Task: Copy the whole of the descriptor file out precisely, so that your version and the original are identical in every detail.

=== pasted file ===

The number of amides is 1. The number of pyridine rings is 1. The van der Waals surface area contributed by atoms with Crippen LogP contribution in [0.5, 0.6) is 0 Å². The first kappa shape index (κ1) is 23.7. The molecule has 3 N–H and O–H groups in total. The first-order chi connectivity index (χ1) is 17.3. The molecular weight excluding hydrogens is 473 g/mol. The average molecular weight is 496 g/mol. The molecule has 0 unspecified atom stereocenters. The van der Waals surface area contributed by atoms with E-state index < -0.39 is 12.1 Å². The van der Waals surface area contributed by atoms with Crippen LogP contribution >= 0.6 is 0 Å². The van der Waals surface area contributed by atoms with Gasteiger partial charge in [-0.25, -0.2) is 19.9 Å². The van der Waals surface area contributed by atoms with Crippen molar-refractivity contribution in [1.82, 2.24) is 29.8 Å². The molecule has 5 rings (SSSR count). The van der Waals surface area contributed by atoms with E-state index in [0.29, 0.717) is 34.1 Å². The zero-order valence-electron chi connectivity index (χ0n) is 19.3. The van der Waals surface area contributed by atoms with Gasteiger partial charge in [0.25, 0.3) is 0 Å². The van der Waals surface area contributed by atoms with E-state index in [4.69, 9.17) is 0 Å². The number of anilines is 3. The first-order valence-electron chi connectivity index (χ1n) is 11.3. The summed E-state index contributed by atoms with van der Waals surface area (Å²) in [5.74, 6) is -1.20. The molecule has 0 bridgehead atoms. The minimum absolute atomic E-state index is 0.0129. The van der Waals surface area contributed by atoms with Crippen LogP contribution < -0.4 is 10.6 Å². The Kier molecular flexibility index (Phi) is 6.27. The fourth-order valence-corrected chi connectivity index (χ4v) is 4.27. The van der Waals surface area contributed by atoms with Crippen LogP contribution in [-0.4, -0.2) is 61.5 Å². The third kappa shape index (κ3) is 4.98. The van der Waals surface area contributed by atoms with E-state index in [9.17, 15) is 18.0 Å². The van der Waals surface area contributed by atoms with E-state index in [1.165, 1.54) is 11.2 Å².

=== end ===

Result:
The number of amides is 1. The number of pyridine rings is 1. The van der Waals surface area contributed by atoms with Crippen LogP contribution in [0.5, 0.6) is 0 Å². The first kappa shape index (κ1) is 23.7. The molecule has 3 N–H and O–H groups in total. The first-order chi connectivity index (χ1) is 17.3. The molecular weight excluding hydrogens is 473 g/mol. The average molecular weight is 496 g/mol. The molecule has 0 unspecified atom stereocenters. The van der Waals surface area contributed by atoms with E-state index < -0.39 is 12.1 Å². The van der Waals surface area contributed by atoms with Crippen LogP contribution >= 0.6 is 0 Å². The van der Waals surface area contributed by atoms with Gasteiger partial charge in [-0.25, -0.2) is 19.9 Å². The van der Waals surface area contributed by atoms with Crippen molar-refractivity contribution in [1.82, 2.24) is 29.8 Å². The molecule has 5 rings (SSSR count). The van der Waals surface area contributed by atoms with E-state index in [0.29, 0.717) is 34.1 Å². The zero-order valence-electron chi connectivity index (χ0n) is 19.3. The van der Waals surface area contributed by atoms with Gasteiger partial charge in [0.25, 0.3) is 0 Å². The van der Waals surface area contributed by atoms with E-state index in [4.69, 9.17) is 0 Å². The number of anilines is 3. The first-order valence-electron chi connectivity index (χ1n) is 11.3. The summed E-state index contributed by atoms with van der Waals surface area (Å²) in [5.74, 6) is -1.20. The molecule has 0 bridgehead atoms. The minimum absolute atomic E-state index is 0.0129. The van der Waals surface area contributed by atoms with Crippen LogP contribution < -0.4 is 10.6 Å². The Kier molecular flexibility index (Phi) is 6.27. The fourth-order valence-corrected chi connectivity index (χ4v) is 4.27. The van der Waals surface area contributed by atoms with Crippen LogP contribution in [-0.4, -0.2) is 61.5 Å². The third kappa shape index (κ3) is 4.98. The van der Waals surface area contributed by atoms with E-state index in [9.17, 15) is 18.0 Å². The van der Waals surface area contributed by atoms with E-state index in [1.165, 1.54) is 11.2 Å².